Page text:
of the highest importance, we can see why two areas having nearly the
same physical conditions should often be inhabited by very different
forms of life; for according to the length of time which has elapsed
since new inhabitants entered one region; according to the nature of
the communication which allowed certain forms and not others to enter,
either in greater or lesser numbers; according or not, as those which
entered happened to come in more or less direct competition with each
other and with the aborigines; and according as the immigrants were
capable of varying more or less rapidly, there would ensue in
different regions, independently of their physical conditions,
infinitely diversified conditions of life,–there would be an almost
endless amount of organic action and reaction,–and we should find, as
we do find, some groups of beings greatly, and some only slightly
modified,–some developed in great force, some existing in scanty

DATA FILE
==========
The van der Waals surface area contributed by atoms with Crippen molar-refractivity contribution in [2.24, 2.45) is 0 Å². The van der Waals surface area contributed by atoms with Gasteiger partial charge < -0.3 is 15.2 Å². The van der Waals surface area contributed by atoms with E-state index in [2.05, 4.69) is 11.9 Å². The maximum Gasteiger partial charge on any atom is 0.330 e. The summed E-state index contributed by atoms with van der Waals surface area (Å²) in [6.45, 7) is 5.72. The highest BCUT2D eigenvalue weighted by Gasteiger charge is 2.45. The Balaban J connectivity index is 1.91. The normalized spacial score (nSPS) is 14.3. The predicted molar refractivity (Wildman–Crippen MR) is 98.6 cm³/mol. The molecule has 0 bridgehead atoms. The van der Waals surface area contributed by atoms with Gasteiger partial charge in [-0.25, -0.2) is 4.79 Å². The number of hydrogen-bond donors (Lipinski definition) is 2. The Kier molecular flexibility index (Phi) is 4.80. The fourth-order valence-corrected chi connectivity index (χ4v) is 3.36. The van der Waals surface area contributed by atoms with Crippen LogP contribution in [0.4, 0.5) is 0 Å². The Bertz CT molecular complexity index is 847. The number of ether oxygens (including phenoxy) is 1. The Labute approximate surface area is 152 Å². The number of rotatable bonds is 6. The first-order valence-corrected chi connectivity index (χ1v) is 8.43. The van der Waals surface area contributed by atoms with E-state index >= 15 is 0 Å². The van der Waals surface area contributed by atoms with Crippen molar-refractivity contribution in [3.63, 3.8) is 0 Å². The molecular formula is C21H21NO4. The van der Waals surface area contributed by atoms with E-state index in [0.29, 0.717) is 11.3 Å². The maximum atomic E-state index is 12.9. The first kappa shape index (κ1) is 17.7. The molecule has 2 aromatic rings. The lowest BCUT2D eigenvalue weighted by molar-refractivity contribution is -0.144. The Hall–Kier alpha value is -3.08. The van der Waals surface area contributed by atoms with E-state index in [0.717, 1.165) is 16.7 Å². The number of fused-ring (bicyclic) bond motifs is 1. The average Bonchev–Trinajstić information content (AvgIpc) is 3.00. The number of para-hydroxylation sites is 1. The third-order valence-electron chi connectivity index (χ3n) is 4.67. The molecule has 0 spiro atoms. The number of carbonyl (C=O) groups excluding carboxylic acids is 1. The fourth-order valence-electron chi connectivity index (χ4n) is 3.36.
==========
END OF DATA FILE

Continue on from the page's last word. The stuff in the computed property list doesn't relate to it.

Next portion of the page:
numbers–in the different great geographical provinces of the world.”

3. Ontology of god – Darwin did not comment much on Man, but he did
make strong rational arguments against creation, and understood the philosophy of science.

“Why should all the parts and organs of many independent beings, each
supposed to have been separately created for its proper place in
nature, be so invariably linked together by graduated steps? Why
should not Nature have taken a leap from structure to structure? On
the theory of natural selection, we can clearly understand why she
should not; for natural selection can act only by taking advantage of
slight successive variations; she can never take a leap, but must
advance by the shortest and slowest steps.”

“But many naturalists think that something more is meant by the
Natural System; they believe that it reveals the plan of the Creator;
but unless it be specified whether order in time or space, or what